Warrandyte Road Clinic is the only general practice clinic in Ringwood that is accredited to perform IUD insertions for women. You are usually asked to make two visits. On the first visit the doctor will ask you questions about your general and reproductive health. You may need to have a vaginal/pelvic examination, and if necessary a Pap test and possibly a test for infections. You will probably also be given a script to get the hormone-releasing IUD from a pharmacy before your insertion visit.
On the second visit you will have the IUD inserted. The procedure takes about 10 minutes and some women may find the experience uncomfortable while others may find it quite painful. It is a good idea to take some analgesia just prior to the procedure. Occasionally, some women feel faint during or after the insertion. You should allow about an hour to be at the clinic.
What to Expect After an IUD Insertion
You may have period-like cramps and bleeding or spotting in the first few days after the IUD is inserted. Taking paracetamol and holding a hot water bottle on your abdomen may help to relieve any discomfort. If cramps, spotting or pain last more than a few days, see your doctor. You should avoid vaginal sex, tampons, swimming and baths for two days, to reduce the risk of infection.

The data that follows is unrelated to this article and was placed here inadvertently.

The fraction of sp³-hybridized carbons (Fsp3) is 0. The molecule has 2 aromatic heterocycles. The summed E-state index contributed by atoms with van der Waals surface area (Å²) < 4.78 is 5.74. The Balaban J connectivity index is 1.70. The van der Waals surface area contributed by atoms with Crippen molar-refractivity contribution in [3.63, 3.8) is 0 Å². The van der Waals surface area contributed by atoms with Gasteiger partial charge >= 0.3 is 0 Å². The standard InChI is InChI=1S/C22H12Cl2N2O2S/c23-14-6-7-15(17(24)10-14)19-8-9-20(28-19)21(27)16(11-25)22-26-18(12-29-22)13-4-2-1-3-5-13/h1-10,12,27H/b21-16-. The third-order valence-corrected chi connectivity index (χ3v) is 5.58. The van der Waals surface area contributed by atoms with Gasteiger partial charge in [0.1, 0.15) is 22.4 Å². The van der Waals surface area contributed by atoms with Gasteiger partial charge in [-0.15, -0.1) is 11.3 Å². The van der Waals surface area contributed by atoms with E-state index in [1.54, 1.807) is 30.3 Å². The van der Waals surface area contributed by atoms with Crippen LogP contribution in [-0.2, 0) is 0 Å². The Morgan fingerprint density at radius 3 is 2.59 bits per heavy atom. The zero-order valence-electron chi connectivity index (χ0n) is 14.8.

You will need to go back to the doctor for a check-up, four to six weeks after the IUD insertion. After that you will need a check-up every two years with your regular Pap test.
Remember, women may have irregular bleeding and spotting in the first few months after the hormone-releasing IUD is inserted. Bleeding usually settles down and periods become shorter and lighter.
How Is the Hormone-Releasing IUD Taken Out?
The IUD can stay in place for five years. If you want to get pregnant or you decide that you do not want to have the IUD for other reasons, it can be removed earlier. You need to see your doctor to have it taken out. The doctor uses a special instrument to remove the IUD by gently pulling on the string. This only takes a couple of minutes. Some women find it a little uncomfortable and some don't feel much at all.